From A Black Man: We Love You, Too, TiffanyJ

“I love you, Black man, With you I stand, Always and forever I’m your number one fan.”

3 mins read

In music, the beat is a unit of time, it’s the steady pulse you feel in the song. It’s the beat you clap your hands to or dance to. When a person can not clap their hands or move their body in sequence with the pulse, they are said to be offbeat. 

Given the racially charged climate and political unrest in the country right now, if we stick with musicology terminology and acoustic science, one would have to say that the timing of TiffanyJ’s “I Love You, Black Man” was right on time, or I should say “Right on Beat.” 

In an inspirational and heartfelt ballad that premiered seven days before Father’s Day, the “Supa Dope” songstress delivered a lyrical love letter to Black men everywhere. 

The song is strictly dedicated to Black men. It professes love and admiration simply for their being, if nothing else.

TiffanyJ

The song starts off with a simple but powerful declaration. “I love you Black man, With you I stand, Always and forever I’m your number one fan.” A much needed affirmation at a time when many black men are feeling anger, anxiety and in some cases exhibiting symptoms of trauma due to watching the senseless murder of other black men on T.V.   

The uplifting and soulful beat laced over a smooth jazzy tempo will deliver an undeniable ego boost to any black man who may be listening to the track through their Apple AirPods. The repetitious and audacious declarative clause of the chorus provides emotional support and encouragement in musical form. It’s a soothing sound that comes at a time when the news and social media has turned every black man in the country into an eyewitness to the brutal murder and racist vitriol directed toward their brothers.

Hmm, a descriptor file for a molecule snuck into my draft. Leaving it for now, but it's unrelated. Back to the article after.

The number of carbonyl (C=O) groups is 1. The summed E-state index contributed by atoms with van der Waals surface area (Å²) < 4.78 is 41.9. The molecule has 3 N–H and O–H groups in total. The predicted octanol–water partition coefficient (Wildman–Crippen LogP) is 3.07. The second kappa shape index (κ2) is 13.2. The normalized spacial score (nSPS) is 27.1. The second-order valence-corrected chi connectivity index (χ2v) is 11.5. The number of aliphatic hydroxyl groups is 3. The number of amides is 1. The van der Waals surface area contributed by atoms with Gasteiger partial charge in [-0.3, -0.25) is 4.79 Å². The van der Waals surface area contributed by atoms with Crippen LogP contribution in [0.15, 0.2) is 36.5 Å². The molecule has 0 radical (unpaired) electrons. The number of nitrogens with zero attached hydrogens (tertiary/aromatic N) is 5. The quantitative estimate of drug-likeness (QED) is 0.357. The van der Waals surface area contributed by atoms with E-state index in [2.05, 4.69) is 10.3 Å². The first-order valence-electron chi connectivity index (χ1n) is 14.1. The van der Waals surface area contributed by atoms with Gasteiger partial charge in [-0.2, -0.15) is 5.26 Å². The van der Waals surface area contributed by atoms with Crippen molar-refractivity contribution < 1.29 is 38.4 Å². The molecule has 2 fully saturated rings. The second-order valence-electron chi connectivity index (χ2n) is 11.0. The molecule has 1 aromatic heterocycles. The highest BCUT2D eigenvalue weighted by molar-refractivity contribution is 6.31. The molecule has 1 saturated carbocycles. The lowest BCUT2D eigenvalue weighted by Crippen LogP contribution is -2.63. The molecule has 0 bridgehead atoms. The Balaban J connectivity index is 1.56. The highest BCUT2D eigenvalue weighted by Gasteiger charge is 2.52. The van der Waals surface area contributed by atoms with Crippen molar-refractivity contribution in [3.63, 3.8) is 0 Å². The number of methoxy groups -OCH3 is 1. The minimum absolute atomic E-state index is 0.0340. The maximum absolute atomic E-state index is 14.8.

Tiffany said the song was inspired by recent events and that she wrote it in support of the Black Lives Matter movement. 

“The song is strictly dedicated to Black men. It professes love and admiration simply for their being, if nothing else,” said TiffanyJ. 

Tiffany may have intended for the song just to be her personal shout-out to Black men, but our social contract and the mood of the times dictates that it can no longer just be her personal soliloquy. Just as she used her social media community to create the lyrical video montage, the song must now be communal property. It should be an anthem for activists, a mother’s serenade to her son, a wife’s love ballad to her Black man.   

Tiffany, Thank you for this and We Love You Too…

Michael Bailey is the founder of The MinorityEye and serves as the Chief-Curator of Information. He leads the editorial staff and works as a multimedia journalist who specializes in producing news stories and personal profiles that highlight the cultural, social, economic, and political experiences of minorities living in South Carolina and beyond. His extensive media, business, and political background has made him a well-respected voice and an often sought-after commentator on issues impacting people of color.

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